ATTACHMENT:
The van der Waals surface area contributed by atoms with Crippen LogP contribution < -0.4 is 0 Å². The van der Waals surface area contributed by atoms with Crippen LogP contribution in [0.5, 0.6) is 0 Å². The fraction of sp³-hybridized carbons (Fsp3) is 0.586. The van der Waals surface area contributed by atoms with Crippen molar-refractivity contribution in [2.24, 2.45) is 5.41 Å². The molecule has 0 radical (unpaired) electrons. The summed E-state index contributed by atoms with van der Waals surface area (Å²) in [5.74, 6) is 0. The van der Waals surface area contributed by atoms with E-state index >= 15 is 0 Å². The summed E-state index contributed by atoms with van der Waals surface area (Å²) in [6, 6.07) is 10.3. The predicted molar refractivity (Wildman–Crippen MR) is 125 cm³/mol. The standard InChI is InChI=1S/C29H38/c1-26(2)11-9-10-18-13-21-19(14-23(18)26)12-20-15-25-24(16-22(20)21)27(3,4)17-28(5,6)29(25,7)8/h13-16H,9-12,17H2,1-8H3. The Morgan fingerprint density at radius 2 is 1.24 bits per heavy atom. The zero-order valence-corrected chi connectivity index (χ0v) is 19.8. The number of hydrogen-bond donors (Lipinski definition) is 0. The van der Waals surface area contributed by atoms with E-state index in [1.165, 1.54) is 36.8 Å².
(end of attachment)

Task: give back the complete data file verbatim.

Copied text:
The van der Waals surface area contributed by atoms with Crippen LogP contribution < -0.4 is 0 Å². The van der Waals surface area contributed by atoms with Crippen LogP contribution in [0.5, 0.6) is 0 Å². The fraction of sp³-hybridized carbons (Fsp3) is 0.586. The van der Waals surface area contributed by atoms with Crippen molar-refractivity contribution in [2.24, 2.45) is 5.41 Å². The molecule has 0 radical (unpaired) electrons. The summed E-state index contributed by atoms with van der Waals surface area (Å²) in [5.74, 6) is 0. The van der Waals surface area contributed by atoms with E-state index >= 15 is 0 Å². The summed E-state index contributed by atoms with van der Waals surface area (Å²) in [6, 6.07) is 10.3. The predicted molar refractivity (Wildman–Crippen MR) is 125 cm³/mol. The standard InChI is InChI=1S/C29H38/c1-26(2)11-9-10-18-13-21-19(14-23(18)26)12-20-15-25-24(16-22(20)21)27(3,4)17-28(5,6)29(25,7)8/h13-16H,9-12,17H2,1-8H3. The Morgan fingerprint density at radius 2 is 1.24 bits per heavy atom. The zero-order valence-corrected chi connectivity index (χ0v) is 19.8. The number of hydrogen-bond donors (Lipinski definition) is 0. The van der Waals surface area contributed by atoms with E-state index in [1.165, 1.54) is 36.8 Å².